Edinburgh - Changing temperatures and a warmer climate are causing birds to migrate earlier and to head for their breeding grounds, according to a new research study. This relates to information collated over the course of several summers.
The change in trend may not, initially, sound like much, but it is significant in understanding how the climate impacts upon the natural world. What researchers have found is that birds are starting their migratory journey earlier and are reaching their breeding grounds, on average, one day earlier with each rise in temperature by one degree Celsius (this is expressed, alternatively, as an increase in the arrival time by 2.1 days per decade).
The impact of this early arrival, especially should the trend continue, is that birds may arrive to too early for key food sources to be available and this could impact upon populations. A secondary factor is that some types of birds may arrive at a breeding ground earlier than others, leading to increase competition for food resources. Most greatly affected are long-distance migrants, which are shown to be less responsive to rising temperatures. The consequence of the variations in arrival times at breeding grounds and increased competition for resources are that larger bodied species show greater advance over time compared to smaller bodied species of bird.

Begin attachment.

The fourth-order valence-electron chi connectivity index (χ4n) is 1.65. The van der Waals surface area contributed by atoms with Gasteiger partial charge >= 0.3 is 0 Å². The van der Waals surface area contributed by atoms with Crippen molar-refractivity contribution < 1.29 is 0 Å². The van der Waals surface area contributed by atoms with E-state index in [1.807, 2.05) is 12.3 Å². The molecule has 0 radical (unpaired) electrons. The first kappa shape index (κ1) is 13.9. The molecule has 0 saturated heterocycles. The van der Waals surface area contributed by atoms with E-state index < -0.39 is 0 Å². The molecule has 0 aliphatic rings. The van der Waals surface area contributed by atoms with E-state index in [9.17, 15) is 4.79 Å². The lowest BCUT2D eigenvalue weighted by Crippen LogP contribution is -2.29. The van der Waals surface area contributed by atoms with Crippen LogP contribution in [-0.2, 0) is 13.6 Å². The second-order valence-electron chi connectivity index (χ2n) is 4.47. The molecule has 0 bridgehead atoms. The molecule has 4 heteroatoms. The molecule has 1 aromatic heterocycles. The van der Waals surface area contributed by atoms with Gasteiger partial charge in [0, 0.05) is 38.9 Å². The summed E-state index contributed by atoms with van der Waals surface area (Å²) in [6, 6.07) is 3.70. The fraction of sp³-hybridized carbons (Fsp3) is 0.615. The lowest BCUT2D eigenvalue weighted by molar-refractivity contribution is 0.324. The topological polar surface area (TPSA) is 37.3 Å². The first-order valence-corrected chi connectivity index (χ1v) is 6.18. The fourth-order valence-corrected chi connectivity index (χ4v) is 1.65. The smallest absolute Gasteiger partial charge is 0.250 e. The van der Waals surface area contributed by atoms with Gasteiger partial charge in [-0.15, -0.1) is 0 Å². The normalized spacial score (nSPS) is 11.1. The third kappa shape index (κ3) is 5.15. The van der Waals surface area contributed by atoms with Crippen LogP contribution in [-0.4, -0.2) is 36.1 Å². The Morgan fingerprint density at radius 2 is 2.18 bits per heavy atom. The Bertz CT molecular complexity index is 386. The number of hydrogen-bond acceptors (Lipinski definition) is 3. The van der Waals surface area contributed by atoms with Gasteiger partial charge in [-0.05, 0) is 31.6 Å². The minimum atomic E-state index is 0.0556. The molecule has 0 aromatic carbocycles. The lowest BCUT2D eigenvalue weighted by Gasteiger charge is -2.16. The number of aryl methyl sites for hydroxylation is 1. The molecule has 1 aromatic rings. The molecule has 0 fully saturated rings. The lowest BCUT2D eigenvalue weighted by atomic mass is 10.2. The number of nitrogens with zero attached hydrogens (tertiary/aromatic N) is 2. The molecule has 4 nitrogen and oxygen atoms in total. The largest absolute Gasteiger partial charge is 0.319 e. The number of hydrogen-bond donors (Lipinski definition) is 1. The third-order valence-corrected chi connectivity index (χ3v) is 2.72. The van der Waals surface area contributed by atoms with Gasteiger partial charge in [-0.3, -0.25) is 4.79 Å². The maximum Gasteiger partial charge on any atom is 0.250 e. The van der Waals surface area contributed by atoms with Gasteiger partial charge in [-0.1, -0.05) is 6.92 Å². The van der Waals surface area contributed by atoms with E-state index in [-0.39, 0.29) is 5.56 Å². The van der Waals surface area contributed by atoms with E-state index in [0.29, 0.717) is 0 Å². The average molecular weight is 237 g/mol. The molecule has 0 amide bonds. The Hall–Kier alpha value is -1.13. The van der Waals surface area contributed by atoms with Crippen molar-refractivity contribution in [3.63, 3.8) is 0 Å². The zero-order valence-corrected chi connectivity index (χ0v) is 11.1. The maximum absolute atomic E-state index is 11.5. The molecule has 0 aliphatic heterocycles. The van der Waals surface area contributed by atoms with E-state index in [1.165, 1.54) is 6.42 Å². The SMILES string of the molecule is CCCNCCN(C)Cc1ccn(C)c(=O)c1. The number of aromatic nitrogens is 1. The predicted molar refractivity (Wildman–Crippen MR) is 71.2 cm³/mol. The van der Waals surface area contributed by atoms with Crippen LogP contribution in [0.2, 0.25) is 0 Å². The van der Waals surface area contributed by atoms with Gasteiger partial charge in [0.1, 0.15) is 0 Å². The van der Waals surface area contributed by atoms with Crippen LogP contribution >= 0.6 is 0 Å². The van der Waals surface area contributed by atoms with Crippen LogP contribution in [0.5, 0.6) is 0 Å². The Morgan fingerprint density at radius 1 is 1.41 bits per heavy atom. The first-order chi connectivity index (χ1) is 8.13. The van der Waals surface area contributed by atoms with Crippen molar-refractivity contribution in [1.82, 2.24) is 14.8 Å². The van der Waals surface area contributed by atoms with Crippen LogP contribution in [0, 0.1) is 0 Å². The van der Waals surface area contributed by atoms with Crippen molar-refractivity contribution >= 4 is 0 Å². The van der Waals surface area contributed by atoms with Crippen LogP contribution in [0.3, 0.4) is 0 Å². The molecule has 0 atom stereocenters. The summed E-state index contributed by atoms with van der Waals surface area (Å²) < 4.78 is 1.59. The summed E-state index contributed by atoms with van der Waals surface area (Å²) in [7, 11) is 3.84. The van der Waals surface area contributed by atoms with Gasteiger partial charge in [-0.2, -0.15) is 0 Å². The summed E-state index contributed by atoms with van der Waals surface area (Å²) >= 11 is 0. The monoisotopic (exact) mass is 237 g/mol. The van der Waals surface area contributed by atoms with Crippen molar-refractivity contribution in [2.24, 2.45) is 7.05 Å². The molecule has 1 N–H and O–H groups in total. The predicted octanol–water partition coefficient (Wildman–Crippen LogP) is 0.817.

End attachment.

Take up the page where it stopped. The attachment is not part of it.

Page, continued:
The Edinburgh University findings relate to species of birds across five continents. Speaking with BBC Nature, the lead researcher, Takuji Usui, explains: "Many plant and animal species are altering the timing of activities associated with the start of spring, such as flowering and breeding."
The academic adds: "Now we have detailed insights into how the timing of migration is changing and how this change varies across species. These insights may help us predict how well migratory birds keep up with changing conditions on their breeding grounds."
Thus the long-term aim of the research was to understand the impact of climate change on individual species and to provide a model for researchers to understand which species of bird might be under greater risk as temperatures continue to rise. The research included species that travel huge distances, such as the swallow and pied flycatcher, as well as those with shorter migrations, such as the lapwing and pied wagtail.
The research is published in the journal Animal Ecology. The research paper is titled "Temporal shifts and temperature sensitivity of avian spring migratory phenology: a phylogenetic meta-analysis."